Sailing to New Caledoinia…..

Dear F&F, October 8th – 12th, 2011 (Eastern Hemisphere)

This would be Kay\’s first ocean crossing. We went to the local markets, cleared customs and immigration and prepared \”Beach House\” for sea. The journey would be a short one, but potentially a bit more up wind than normal as we had to go around the south side of New Caledonia to check into Noumea. Noumea is New Caledonia\’s Capital and really the only official \”Port of Call\” to enter the country.

A personal story is in order here. Years ago, when I first met Cindy, she\’d told me she\’d met a French Policeman who fell in love with her instantly while on a Club Med vacation. Trust me, he wasn\’t alone. He wanted to whisk her away to New Caledonia to be his paramour. She declined, he was crushed. We had always planned to come here and pick up where he left off. We always kidded about it. Alas…another lifetime perhaps.

The weather window was pretty good, but with the wind a bit forward of the beam initially, a bit bouncy and Kay had a bit of \”mal de mer\”. To her credit, she recovered quite quickly. We both discovered that we were truly serious when we told each other that neither of us were much use in the galley. We managed and Kay did the lion\’s share sparing me much embarrassment. Having some prepared meals before departure is always helpful. Microwave to the rescue yet again!

The wind was a close reach, then a beam reach and finally on day two; aft the beam. The second day was really gorgeous, flat seas and lovely winds. Approaching the \”Loyalty Islands\” (the small outlying group off the south side of the main island). We were treated to some really interesting views that could have been anywhere in the world. PINE TRESS were the dominant feature, specifically the \”cone pine\” (not to be confused with pine cones). These are very narrow and tall (see photo gallery \”New Caledonia\”). These trees were a dominant feature of much of Southern New Caledonia and really a striking contrast to the South Sea setting.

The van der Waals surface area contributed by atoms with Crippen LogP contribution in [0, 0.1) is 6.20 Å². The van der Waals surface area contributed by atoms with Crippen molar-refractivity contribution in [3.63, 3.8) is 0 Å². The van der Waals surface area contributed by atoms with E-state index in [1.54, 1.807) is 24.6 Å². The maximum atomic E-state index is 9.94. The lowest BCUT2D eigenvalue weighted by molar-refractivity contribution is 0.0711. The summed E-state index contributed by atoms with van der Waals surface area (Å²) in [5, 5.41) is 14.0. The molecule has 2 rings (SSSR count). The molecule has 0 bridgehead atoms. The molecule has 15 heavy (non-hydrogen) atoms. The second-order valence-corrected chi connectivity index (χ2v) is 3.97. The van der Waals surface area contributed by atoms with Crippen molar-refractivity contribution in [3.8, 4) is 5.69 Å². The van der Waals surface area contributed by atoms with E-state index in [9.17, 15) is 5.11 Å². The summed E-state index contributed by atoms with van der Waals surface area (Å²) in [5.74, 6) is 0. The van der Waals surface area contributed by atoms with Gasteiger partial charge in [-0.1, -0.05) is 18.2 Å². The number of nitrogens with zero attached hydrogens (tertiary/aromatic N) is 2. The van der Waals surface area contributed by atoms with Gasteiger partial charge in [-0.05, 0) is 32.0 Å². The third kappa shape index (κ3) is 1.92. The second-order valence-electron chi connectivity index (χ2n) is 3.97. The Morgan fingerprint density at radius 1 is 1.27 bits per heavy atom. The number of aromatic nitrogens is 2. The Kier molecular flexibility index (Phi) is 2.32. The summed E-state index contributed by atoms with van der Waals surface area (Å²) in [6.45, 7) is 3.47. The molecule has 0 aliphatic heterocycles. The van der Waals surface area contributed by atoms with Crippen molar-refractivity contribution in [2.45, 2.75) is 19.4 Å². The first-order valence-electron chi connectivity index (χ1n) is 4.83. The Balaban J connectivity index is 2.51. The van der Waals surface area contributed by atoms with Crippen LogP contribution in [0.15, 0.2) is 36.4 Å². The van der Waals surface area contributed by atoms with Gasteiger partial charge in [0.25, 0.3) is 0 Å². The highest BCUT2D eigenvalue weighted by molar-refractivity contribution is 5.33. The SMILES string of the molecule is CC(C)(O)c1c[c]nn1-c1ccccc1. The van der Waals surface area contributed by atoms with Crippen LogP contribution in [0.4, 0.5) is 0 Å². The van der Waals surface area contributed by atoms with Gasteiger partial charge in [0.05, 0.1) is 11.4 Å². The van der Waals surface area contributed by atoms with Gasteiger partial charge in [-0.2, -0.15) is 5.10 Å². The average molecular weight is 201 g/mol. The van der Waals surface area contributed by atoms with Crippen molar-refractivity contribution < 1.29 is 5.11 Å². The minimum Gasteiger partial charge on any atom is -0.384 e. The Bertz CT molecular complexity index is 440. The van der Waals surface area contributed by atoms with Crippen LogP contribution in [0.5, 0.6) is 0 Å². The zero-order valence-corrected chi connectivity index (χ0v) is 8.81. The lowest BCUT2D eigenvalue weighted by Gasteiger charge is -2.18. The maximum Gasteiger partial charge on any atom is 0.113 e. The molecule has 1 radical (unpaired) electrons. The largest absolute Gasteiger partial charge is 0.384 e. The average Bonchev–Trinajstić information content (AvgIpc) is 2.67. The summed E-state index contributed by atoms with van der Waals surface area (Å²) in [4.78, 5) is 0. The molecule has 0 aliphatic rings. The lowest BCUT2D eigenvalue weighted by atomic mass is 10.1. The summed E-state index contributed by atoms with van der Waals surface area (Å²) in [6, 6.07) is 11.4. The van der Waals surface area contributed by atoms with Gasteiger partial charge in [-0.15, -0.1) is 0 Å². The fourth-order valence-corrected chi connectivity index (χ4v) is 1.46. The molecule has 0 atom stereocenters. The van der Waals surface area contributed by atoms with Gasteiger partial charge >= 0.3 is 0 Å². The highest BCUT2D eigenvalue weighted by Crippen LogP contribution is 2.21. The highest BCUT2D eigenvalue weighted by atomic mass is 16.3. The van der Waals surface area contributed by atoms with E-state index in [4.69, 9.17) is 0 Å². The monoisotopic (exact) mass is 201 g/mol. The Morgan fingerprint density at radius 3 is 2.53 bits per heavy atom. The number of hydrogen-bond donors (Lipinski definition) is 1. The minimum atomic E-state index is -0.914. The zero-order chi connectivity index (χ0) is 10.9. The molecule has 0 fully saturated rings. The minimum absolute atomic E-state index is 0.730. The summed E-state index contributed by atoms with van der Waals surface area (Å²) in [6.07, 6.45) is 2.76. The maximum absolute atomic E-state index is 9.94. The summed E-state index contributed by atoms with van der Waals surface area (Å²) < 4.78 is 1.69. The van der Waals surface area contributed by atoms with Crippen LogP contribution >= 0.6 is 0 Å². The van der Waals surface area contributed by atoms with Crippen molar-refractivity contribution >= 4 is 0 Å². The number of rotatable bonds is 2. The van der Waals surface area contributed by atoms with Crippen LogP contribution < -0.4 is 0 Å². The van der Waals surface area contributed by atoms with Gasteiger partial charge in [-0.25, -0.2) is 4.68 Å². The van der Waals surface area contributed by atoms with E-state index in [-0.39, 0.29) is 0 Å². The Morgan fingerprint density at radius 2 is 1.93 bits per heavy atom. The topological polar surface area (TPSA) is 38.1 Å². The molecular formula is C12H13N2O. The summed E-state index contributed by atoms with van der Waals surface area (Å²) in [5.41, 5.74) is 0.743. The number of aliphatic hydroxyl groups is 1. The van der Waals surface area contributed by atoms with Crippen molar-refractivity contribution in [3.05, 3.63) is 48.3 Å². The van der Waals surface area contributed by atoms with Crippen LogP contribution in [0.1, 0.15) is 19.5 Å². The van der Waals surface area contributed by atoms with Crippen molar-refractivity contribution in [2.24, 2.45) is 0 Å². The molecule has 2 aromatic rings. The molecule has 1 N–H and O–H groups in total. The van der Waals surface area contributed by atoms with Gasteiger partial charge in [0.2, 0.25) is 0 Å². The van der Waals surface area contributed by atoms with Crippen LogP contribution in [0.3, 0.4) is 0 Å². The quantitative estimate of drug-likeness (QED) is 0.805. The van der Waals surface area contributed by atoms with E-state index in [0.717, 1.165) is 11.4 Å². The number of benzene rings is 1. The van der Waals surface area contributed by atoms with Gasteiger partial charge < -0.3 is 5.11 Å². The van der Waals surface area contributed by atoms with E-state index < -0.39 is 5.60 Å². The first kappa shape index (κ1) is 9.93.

The weather in New Caledonia to my mind was some of the best in the Pacific. The island is tropical, but at this time of year (Winter/Spring) the night time temperatures were in the mid 60\’s deg F/17-20 deg C at night. Day time temperatures were still tropical, but with less humidity than many places in the tropical Pacific.

We arrived through the Havanah Pass and continued north up the Canal Woodin. As New Caledonia is part of French Polynesia, French is the language of the local population, but English is widely spoken. We arrived at Port Moselle and had enough time to check in with Customs and Immigration and then just relaxed.

En route past Port Moselle, we spotted old friends Jerome and Nathalie (and kids) aboard s/v \”Na Maka\”; sister ship and our buddy boat from last season.

It was great to see them and they had Kay and I over for dinner our second night at Baie O\’rphelina (The Bay of Orphans). The name of the bay is specifically in reference to all the cruising boats that anchor here. We had around 100 boats around us. We are all \”orphans of the sea\”, for me a most poignant and personal life note.

The next day, we were joined by old friends Jim & Pat Whiting along with Sandy Zaslaw and Chuck Cohen aboard s/v \”Wetnose\”. The Rugby World Cup was on the TV that evening and we all went to the New Caledonia Yacht Club where the French defeated the Aussies in the semi-finals. As we were in a French territory, you can imagine they were more than a bit excited.

Next, some touring, a history lesson and off to the Isle of Pines….. Stay tuned, Scott with Kay